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Canadian Church Wants to Deal With Cultural Loss of Indians and Sexual Abuse in Boarding Schools

United Church of Christ in Canada WANTS To Deal With The Cultural Loss Issue. Can Missionaries working with the Akha people listen and learn, before it is too late?

United Church says cultural loss issues must be on the table in negotiations with Ottawa.

TORONTO, July 6, 2001

In a statement released today, The United Church of Canada has said it believes that the negotiations with Ottawa around residential schools must not be limited to claims of physical and sexual abuse.

While it's still early in the negotiations, the United Church says that it will insist that the matter of cultural loss be dealt with before any agreement can be reached with the government.

"Sitting at the table is a first step but the challenge we face is coming to an agreement on the terms of reference that will guide these negotiations," comments the Reverend David Iverson, chair of the United Church's Residential Schools Steering Committee.

The United Church has repeatedly argued that it believes claims of cultural loss must be considered when dealing with matters related to residential schools. The church's own position has been to apologize for all manner of harm that was done as a result of the United Church's involvement in the residential school system, explains Iverson.

"Individual claimants are only one group of people who were affected by this policy of assimilation," says Iverson. "Entire communities and generations of family members have borne years of pain and suffering that must be addressed in any agreement we come to with the Government of Canada."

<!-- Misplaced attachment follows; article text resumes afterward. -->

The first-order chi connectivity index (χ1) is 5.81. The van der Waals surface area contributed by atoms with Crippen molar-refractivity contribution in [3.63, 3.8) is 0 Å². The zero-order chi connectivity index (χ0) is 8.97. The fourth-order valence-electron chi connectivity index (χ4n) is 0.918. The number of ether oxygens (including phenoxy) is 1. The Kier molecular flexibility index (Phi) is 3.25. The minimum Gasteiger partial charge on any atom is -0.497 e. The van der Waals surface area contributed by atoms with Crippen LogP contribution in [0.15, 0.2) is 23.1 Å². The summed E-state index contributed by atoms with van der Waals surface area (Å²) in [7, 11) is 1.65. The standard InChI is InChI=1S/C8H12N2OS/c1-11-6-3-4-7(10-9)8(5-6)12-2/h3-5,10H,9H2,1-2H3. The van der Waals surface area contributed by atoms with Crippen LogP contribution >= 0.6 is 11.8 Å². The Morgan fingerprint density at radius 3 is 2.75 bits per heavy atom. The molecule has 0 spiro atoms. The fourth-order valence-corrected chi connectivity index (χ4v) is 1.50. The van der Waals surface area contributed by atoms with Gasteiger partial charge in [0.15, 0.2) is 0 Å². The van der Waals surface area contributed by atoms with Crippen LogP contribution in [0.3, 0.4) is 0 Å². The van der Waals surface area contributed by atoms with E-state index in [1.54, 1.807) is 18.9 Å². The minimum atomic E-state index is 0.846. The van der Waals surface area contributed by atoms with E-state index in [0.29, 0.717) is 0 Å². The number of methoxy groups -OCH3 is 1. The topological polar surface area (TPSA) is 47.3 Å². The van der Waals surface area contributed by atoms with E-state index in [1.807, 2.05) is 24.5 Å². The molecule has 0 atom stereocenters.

"The United Church is entering into these conversations with the Government of Canada with the clear purpose of trying to achieve a fair and timely reparation for harm done to individuals and communities resulting from the legacy of residential schools," says Iverson.

He adds that not only does the United Church want to ensure that any agreement is in keeping with its long-term commitment to reconciliation and healing with Canada's First Nations peoples, but also that these talks keep the interests of the survivors of residential schools first and foremost in mind.

"We are not negotiating with the Government in order to abdicate responsibility or to avoid financial hardship," says Iverson. "We hope that with these conversations we will be able to find the path to not only resolving the dilemma of costly and time-consuming litigation, but also seeking a just resolution to all claims regarding the legacy of residential schools."

That is why Iverson is concerned when he reads that Deputy Prime Minister Herb Gray says he must "protect taxpayer's interests" in reaching any agreement with the churches. Iverson says that comments like this not only smack of political opportunism but also fail to acknowledge that Ottawa has an obligation to challenge each and every taxpayer to recognise that we all bear responsibility for this horrific chapter in Canadian history.

"Church organizations were active participants in a misguided, historic government policy of cultural and racial assimilation," says Iverson. "But assimilation was supported and endorsed by the Canadian public."

That is why, he says, reconciliation with Canada's First Nations peoples, including financial compensation for the legacy of residential schools, is a collective responsibility that all Canadians must share.

The United Church also believes that the negotiations with the Government should include consideration of a two-tract approach for dealing with issues related to residential schools. The first tract would focus primarily on litigation involving physical and sexual abuse. These matters would be resolved using some form of alternative dispute resolution process. A second tract would deal with other matters, like cultural loss issues, that require a major policy and programme response involving all parties.

"The ministry of reconciliation is part of our calling as a church," says Iverson. "It is rooted in our biblical heritage and is especially central as we seek new ways of being in relationship with First Nations people."

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